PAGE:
Acclaimed Irish author Sally Rooney has joined the boycott Israel row, after she refused to have her book Beautiful World, Where Are You (2021) to be translated into Hebrew through an Israel-based publishing house. Rooney stated that her decision was based on the crimes committed towards the Palestinian people by Israel, resulting in a senior Israeli minister referring to her stance as a form of anti-semitism, a label given to many who denounce Israeli policies.
Although the author has expressed great pride when two of her previous books, Conversations With Friends (2017) and Normal People (2018) were translated into Hebrew, she has decided that giving the translation rights to an Israel-based source is not in alignment with her political stance.
The pro-Palestinian Boycott, Divestment, and Sanctions (BDS) movement calls for a complete boycott towards the state of Israel. With the Human Rights Watch accusing Israel over implementing apartheid, a statement that Israel has described as “preposterous and false,” Rooney stated that she cannot be involved with a company that takes no action on distancing or detaching itself from apartheid, and violates UN guarantees on the rights of the Palestinian people.
The author has stated that she would welcome her book to be translated into Hebrew, given the conditions that the company shares her views on the BDS movement and is in alignment with the BDS guidelines.
The Palestinian Campaign for the Academic and Cultural Boycott of Israel (PACBI) have welcomed Rooney’s firm decision and stance on the matter, adding that Irish cultural figures continue to stand in solidarity with the Palestinian people. Over 1,300 artists already signed the Ireland Palestine Solidarity Campaign, vowing to advocate for the cultural boycott towards Israel’s apartheid state.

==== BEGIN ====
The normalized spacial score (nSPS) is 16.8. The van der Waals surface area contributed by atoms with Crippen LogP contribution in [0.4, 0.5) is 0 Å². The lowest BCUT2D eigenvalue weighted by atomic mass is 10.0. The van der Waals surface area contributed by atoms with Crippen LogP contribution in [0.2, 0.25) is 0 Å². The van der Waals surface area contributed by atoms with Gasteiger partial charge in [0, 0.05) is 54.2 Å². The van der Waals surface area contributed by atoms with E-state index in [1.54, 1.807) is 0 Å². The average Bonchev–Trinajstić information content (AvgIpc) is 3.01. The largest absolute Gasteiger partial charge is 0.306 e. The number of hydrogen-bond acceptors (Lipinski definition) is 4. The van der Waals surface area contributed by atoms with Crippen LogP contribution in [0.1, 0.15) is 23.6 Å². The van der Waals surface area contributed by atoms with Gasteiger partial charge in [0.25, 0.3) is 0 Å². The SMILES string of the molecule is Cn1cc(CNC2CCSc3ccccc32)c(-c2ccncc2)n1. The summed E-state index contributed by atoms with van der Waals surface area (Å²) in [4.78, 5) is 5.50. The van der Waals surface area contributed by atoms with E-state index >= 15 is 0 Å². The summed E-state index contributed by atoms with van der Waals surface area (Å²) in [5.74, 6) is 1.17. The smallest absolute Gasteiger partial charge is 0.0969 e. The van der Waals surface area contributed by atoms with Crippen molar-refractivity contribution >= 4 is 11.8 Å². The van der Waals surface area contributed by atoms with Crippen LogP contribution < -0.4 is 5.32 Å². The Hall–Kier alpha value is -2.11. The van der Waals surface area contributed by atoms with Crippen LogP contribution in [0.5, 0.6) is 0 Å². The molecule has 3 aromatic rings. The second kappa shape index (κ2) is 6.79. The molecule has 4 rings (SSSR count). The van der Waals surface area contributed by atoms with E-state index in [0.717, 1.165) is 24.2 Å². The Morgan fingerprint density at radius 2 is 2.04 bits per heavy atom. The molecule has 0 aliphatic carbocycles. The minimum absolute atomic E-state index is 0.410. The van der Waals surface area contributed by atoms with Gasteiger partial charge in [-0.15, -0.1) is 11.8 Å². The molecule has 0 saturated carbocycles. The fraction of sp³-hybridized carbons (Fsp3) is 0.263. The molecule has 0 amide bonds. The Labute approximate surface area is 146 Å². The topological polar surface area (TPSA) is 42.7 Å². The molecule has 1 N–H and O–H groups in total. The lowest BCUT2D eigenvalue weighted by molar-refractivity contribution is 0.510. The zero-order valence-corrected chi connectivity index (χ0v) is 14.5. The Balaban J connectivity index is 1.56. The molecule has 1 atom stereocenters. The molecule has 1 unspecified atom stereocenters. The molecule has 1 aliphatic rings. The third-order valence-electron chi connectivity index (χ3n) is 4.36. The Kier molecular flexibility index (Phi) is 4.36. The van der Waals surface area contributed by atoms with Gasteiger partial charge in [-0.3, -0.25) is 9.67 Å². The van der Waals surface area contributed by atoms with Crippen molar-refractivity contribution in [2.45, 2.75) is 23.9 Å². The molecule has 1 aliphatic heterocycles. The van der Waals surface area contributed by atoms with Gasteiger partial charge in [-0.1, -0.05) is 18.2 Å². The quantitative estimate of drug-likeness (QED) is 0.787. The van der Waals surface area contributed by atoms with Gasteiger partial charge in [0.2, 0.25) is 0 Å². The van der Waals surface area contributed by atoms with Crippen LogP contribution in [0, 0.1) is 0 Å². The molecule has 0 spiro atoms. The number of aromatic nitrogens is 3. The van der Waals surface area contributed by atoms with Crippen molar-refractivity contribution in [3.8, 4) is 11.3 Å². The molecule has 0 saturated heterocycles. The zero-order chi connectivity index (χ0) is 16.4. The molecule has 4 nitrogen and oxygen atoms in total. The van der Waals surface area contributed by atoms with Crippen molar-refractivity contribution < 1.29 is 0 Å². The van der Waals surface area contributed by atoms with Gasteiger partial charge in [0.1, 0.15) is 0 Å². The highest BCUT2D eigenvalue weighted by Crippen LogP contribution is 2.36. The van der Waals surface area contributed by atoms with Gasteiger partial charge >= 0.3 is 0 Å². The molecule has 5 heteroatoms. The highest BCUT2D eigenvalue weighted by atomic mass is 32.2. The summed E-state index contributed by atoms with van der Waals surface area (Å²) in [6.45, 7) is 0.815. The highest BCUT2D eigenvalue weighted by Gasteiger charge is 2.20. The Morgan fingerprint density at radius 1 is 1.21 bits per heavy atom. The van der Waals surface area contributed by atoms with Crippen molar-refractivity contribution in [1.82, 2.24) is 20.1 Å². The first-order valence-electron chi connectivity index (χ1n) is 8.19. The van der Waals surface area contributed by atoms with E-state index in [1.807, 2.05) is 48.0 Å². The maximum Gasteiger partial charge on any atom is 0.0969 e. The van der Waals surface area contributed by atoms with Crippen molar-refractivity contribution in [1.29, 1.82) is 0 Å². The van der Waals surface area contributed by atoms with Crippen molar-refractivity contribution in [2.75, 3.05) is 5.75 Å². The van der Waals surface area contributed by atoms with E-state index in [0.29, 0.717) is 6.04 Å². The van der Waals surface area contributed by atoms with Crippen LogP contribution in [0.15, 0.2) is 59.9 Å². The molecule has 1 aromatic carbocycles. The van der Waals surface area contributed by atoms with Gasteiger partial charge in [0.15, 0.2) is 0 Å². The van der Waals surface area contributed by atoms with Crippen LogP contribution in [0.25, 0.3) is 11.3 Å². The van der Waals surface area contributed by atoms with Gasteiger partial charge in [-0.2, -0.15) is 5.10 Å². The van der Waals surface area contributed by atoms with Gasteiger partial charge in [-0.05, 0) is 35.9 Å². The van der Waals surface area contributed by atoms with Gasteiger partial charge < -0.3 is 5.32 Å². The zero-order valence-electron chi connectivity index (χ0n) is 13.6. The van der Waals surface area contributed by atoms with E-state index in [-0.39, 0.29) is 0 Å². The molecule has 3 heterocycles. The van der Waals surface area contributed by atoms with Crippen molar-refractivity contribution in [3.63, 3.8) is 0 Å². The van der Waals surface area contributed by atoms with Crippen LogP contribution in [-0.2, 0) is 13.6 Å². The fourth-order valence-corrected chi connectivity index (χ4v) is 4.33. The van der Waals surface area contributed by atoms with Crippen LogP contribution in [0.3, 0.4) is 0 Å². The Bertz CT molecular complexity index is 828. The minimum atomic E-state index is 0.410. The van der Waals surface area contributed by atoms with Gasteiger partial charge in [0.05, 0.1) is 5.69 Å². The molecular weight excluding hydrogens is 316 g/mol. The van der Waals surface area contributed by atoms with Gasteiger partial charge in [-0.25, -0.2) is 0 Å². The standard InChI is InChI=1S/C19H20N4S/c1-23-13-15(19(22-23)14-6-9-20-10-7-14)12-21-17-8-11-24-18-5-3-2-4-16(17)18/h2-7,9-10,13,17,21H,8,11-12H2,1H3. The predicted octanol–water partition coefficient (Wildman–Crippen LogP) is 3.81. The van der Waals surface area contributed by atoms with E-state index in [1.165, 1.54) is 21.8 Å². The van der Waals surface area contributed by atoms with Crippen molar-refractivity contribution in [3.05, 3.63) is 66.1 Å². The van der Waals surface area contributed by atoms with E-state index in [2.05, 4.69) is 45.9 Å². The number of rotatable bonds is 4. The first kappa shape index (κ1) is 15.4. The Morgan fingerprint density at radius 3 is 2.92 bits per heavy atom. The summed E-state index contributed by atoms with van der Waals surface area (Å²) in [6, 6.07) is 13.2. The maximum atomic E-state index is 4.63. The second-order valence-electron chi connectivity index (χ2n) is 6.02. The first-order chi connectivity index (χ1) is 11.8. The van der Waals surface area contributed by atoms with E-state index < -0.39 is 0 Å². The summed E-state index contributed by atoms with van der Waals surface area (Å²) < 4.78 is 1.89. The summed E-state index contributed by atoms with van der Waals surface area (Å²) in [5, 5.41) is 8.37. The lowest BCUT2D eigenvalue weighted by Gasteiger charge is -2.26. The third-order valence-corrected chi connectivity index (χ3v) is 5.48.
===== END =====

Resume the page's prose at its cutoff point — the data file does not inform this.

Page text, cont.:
Earlier this year, 1,300 international artists, including Rooney, had endorsed an open letter titled “Against Apartheid,” accusing Israel of committing crimes against the Palestinians, and the author expressed her support for Palestinian artists.
“The cultural boycott of Israel, anti-Semitism in a new guise, is a certificate of poor conduct for her and others who behave like her,” Israel’s Diaspora Minister Nachman Shai said.
Sally Rooney has made no secret of her pro-Palestinian stance in the past, and has openly opposed Israeli government polices. However, this isn’t the first time an acclaimed author has rejected a translation for their book by an Israel-based publishing house. In 2012, Pulitzer-prize winning author Alice Walker refused to have her book The Color Purple (1982) translated. Walker stated in a letter that due to Israel’s active practice of apartheid, she refuses to have her works translated there unless the policies shift completely.
Rooney, who has been referred to as the first great millennial novelist, and considered to be one of the finest authors of translation in the state of Israel, has received the The Sunday Times Young Writer of the Year Award in 2017, as well as the Costa Book Award in 2018.